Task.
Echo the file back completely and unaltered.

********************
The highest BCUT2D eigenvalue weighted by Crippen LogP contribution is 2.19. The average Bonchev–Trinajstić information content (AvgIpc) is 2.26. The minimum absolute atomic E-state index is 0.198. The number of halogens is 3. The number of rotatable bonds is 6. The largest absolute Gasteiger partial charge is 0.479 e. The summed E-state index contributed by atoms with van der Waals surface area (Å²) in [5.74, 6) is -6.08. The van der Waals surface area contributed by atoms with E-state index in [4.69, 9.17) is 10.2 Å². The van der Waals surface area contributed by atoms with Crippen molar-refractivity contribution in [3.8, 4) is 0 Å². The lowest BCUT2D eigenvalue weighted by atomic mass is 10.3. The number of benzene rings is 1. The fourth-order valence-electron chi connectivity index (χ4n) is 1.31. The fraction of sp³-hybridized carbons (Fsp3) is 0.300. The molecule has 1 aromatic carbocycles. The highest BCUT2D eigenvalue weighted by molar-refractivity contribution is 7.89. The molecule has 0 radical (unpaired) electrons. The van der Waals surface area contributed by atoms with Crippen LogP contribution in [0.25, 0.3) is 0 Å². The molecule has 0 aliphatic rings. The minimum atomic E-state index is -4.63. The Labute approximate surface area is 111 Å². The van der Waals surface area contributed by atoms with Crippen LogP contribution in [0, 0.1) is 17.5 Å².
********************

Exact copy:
The highest BCUT2D eigenvalue weighted by Crippen LogP contribution is 2.19. The average Bonchev–Trinajstić information content (AvgIpc) is 2.26. The minimum absolute atomic E-state index is 0.198. The number of halogens is 3. The number of rotatable bonds is 6. The largest absolute Gasteiger partial charge is 0.479 e. The summed E-state index contributed by atoms with van der Waals surface area (Å²) in [5.74, 6) is -6.08. The van der Waals surface area contributed by atoms with E-state index in [4.69, 9.17) is 10.2 Å². The van der Waals surface area contributed by atoms with Crippen molar-refractivity contribution in [3.8, 4) is 0 Å². The lowest BCUT2D eigenvalue weighted by atomic mass is 10.3. The number of benzene rings is 1. The fourth-order valence-electron chi connectivity index (χ4n) is 1.31. The fraction of sp³-hybridized carbons (Fsp3) is 0.300. The molecule has 1 aromatic carbocycles. The highest BCUT2D eigenvalue weighted by molar-refractivity contribution is 7.89. The molecule has 0 radical (unpaired) electrons. The van der Waals surface area contributed by atoms with Crippen LogP contribution in [0.25, 0.3) is 0 Å². The molecule has 0 aliphatic rings. The minimum atomic E-state index is -4.63. The Labute approximate surface area is 111 Å². The van der Waals surface area contributed by atoms with Crippen LogP contribution in [0, 0.1) is 17.5 Å².